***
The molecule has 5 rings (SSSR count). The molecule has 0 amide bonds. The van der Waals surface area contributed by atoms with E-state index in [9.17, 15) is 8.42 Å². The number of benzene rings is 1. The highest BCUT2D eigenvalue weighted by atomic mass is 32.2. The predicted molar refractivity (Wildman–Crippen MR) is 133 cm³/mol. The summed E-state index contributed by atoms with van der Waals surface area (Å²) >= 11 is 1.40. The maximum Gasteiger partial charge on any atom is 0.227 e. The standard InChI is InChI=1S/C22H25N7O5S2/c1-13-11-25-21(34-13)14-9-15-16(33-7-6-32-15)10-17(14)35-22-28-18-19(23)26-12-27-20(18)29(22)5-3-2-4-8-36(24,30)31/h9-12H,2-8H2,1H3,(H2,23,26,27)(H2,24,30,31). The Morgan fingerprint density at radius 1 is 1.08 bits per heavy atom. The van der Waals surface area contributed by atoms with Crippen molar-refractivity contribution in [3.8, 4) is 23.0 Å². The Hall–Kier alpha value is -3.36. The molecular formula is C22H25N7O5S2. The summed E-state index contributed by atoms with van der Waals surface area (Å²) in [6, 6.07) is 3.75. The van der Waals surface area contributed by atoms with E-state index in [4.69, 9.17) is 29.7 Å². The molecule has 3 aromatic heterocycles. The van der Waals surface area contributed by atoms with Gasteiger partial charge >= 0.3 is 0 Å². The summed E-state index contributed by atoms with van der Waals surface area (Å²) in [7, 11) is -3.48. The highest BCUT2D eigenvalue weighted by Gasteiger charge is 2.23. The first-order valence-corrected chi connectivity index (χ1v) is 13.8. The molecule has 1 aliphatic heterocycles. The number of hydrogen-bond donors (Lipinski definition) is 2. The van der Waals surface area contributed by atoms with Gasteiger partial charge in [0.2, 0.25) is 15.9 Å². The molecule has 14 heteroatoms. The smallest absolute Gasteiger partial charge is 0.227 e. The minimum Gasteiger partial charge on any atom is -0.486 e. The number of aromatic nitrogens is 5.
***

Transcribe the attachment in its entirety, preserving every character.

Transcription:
The molecule has 5 rings (SSSR count). The molecule has 0 amide bonds. The van der Waals surface area contributed by atoms with E-state index in [9.17, 15) is 8.42 Å². The number of benzene rings is 1. The highest BCUT2D eigenvalue weighted by atomic mass is 32.2. The predicted molar refractivity (Wildman–Crippen MR) is 133 cm³/mol. The summed E-state index contributed by atoms with van der Waals surface area (Å²) >= 11 is 1.40. The maximum Gasteiger partial charge on any atom is 0.227 e. The standard InChI is InChI=1S/C22H25N7O5S2/c1-13-11-25-21(34-13)14-9-15-16(33-7-6-32-15)10-17(14)35-22-28-18-19(23)26-12-27-20(18)29(22)5-3-2-4-8-36(24,30)31/h9-12H,2-8H2,1H3,(H2,23,26,27)(H2,24,30,31). The Morgan fingerprint density at radius 1 is 1.08 bits per heavy atom. The van der Waals surface area contributed by atoms with Crippen molar-refractivity contribution in [3.8, 4) is 23.0 Å². The Hall–Kier alpha value is -3.36. The molecular formula is C22H25N7O5S2. The summed E-state index contributed by atoms with van der Waals surface area (Å²) in [6, 6.07) is 3.75. The van der Waals surface area contributed by atoms with E-state index in [4.69, 9.17) is 29.7 Å². The molecule has 3 aromatic heterocycles. The van der Waals surface area contributed by atoms with Gasteiger partial charge >= 0.3 is 0 Å². The summed E-state index contributed by atoms with van der Waals surface area (Å²) in [7, 11) is -3.48. The highest BCUT2D eigenvalue weighted by Gasteiger charge is 2.23. The first-order valence-corrected chi connectivity index (χ1v) is 13.8. The molecule has 1 aliphatic heterocycles. The number of hydrogen-bond donors (Lipinski definition) is 2. The van der Waals surface area contributed by atoms with Gasteiger partial charge in [0.2, 0.25) is 15.9 Å². The molecule has 14 heteroatoms. The smallest absolute Gasteiger partial charge is 0.227 e. The minimum Gasteiger partial charge on any atom is -0.486 e. The number of aromatic nitrogens is 5.